Sparta and Mystras
One of our day-trips from Gytheio was to Sparta and Mystras. Sparta dominated the Peloponnesus between the ninth and the fourth centuries B.C. The Peloponnesian Wars were fought between Athens and Sparta in the fifth century B.C., a war that Sparta won. Spartan warriors were known for their ferocity, and they ruled the slaves who farmed the lands of the Peloponnesos with great cruelty. So it was surprising to see how little survives from ancient Sparta.
We visited the acropolis of Sparta, where the main buildings of the ancient city were located. There remain only a handful of ruined walls, ditches, and pillars.
The modern city isn't all that exciting either. It is mostly very modern, postwar, and devoid of much character.
Then we found out what happened to Sparta. During the Middle Ages most of what was lying around--stone blocks, columns, and so on--were carried off to Mystras, a few miles away.
Mystras is built into the steep side of Mount Taigetos for better protection from attack. It was begun in 1249 A.D. by its French duke.
(A bit of a history lesson is in order: In 1204 much of the Byzantine Empire was conquered by western European warriors, who were supposed to be going on Crusade but who decided to take a bit of a detour for a different sort of military adventure--and better booty. The empire was divided up among the leaders of the campaign, each of whom gave themselves new and lofty titles--Duke of Athens, King of Constantinople, and so on. One of them was the Duke of Morea, which is what the Peloponnesos was then called. Since these Dukes feared an uprising among the Greek population, who probably weren't too happy to have been conquered by western Europeans, they eventually decided to build Mystras as a castle and town that would be difficult to take by force. Ironically, this Duke of Morea was captured in battle, and so only a decade later he gave possession of Mystras and its region back to the Byzantine Emperor as his ransom. Mystras continued to flourish, but as a Byzantine rather than French town.)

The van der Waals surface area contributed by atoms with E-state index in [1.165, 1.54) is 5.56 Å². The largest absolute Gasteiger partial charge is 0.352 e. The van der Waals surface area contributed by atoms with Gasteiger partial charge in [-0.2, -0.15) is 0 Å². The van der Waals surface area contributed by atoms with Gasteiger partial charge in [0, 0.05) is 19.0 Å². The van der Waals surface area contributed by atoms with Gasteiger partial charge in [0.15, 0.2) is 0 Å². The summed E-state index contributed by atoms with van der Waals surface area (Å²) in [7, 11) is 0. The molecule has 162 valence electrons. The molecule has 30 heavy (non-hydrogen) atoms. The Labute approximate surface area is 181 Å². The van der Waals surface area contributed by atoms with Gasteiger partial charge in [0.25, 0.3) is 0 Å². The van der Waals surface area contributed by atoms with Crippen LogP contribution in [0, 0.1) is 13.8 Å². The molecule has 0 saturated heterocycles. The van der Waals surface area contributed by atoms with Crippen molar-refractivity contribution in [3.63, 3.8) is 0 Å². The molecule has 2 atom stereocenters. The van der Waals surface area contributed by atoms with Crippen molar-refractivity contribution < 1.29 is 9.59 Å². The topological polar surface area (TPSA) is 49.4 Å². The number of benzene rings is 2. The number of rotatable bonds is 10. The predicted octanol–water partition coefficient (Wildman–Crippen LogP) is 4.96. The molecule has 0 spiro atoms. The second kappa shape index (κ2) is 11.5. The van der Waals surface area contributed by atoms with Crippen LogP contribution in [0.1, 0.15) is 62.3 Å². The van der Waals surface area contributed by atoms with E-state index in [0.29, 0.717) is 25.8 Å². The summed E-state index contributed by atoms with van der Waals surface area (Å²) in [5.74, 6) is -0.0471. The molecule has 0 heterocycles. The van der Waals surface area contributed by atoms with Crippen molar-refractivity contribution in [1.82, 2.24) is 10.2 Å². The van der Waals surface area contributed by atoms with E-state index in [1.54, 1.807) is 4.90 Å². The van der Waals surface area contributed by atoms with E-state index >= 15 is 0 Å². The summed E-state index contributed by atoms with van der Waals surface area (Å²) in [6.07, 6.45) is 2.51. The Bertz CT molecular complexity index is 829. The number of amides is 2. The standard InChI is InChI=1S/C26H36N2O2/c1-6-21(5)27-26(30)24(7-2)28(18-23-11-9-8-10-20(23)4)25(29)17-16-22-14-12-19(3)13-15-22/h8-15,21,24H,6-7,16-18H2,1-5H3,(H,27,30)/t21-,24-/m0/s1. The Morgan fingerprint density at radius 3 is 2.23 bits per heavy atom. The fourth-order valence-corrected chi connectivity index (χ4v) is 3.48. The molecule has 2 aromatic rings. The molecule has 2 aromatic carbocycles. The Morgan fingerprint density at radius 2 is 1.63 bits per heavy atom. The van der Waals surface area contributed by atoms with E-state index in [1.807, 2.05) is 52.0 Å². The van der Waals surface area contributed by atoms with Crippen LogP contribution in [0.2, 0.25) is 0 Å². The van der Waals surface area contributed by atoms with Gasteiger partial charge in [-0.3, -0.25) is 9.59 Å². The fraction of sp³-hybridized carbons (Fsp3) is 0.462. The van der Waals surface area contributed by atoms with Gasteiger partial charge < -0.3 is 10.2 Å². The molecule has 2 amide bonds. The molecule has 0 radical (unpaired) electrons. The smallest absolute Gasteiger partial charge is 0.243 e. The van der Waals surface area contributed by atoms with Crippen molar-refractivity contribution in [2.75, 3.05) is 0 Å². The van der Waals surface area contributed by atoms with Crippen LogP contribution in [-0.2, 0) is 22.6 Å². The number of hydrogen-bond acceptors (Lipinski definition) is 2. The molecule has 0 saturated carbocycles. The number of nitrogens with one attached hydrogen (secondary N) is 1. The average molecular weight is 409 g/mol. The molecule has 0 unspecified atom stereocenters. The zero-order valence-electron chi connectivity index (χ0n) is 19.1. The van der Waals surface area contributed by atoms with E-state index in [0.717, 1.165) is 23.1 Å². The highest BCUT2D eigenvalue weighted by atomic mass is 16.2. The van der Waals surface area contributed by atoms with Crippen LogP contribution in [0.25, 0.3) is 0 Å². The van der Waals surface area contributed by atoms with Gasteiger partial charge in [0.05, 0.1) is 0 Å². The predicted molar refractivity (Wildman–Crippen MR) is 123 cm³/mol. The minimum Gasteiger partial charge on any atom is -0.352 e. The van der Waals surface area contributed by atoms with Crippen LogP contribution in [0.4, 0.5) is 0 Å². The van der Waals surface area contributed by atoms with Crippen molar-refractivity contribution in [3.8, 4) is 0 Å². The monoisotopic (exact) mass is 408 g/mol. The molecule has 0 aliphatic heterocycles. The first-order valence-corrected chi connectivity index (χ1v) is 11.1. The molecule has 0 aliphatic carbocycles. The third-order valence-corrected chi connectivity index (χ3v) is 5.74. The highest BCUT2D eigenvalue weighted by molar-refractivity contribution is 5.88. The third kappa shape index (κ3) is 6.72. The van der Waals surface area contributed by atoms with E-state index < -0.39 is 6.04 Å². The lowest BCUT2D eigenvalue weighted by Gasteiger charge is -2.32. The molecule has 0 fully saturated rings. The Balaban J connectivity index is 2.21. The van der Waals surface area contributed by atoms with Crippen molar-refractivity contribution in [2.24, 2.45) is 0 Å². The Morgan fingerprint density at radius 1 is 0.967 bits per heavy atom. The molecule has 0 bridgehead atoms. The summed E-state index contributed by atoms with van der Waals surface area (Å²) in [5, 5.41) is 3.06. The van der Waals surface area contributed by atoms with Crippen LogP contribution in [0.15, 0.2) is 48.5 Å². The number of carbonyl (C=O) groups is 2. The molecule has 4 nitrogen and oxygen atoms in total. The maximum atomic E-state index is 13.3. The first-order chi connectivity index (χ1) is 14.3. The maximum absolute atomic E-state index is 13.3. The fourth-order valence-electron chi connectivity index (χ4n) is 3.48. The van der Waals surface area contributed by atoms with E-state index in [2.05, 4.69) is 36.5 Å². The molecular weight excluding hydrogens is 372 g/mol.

Mystras is beautifully situated, and we saw all sorts of georgeous vistas as we walked around the site.
Mystras is dominated by the ruins of its medieval castle at the top of the mountain.
Partway down the slope is the medieval palace, currently undergoing restoration.
From the vantagepoints provided by the slope, you can see the modern city of Sparta on the plain below.
The glory of Mystras are the churches, which have been preserved or restored from the Byzantine period.
The church of Saint Christopher was the largest of them.
Its exterior (above) shows the mix of French Romanesque and Greek Byzantine elements, since it includes the square stone belltower typical of western churches but also the multidomed roof and alternating patterns of brick and stone typical of eastern churches.
Its interior also shows this mix of western and eastern styles, since its arched columns are typical of French
Romanesque churches but its circular domes pierced with windows are typical of Greek Byzantine churches.
The frescoes also show a mix of east and west: here, the martyrdom of Saint Demetrius.
The church of Saint Theodore was built later and is more wholly Byzantine in look.
Painted into the interior of its large central dome are images of Christ (at the center) surrounded by saints.
It is in the upper town, closest to the castle, where the western influences predominate, as in these ruined churches (above).
One of these churches is still home to a small group of Orthodox nuns, the only current inhabitants of Mystras.
In fact, Mystras was still inhabited until
the beginning of the twentieth century, when its population moved to the modern
town of Sparta, looking for work.
In later "restoration" efforts, all of the modern additions and changes to homes throughout the town were removed, so that apart from the churches, the town is mostly in ruins.
Still, the overall experience is memorable.
There are about a dozen churches and chapels scattered around the town.
A few of the medieval mansions survived, built of sturdier stuff than most houses. Even these are mostly in ruin, though.
Throughout the town there are all kinds of mysterious openings and stairs and alleyways to explore.
And more wildflowers in bloom!
We hope you can see what a hidden gem Mystras was!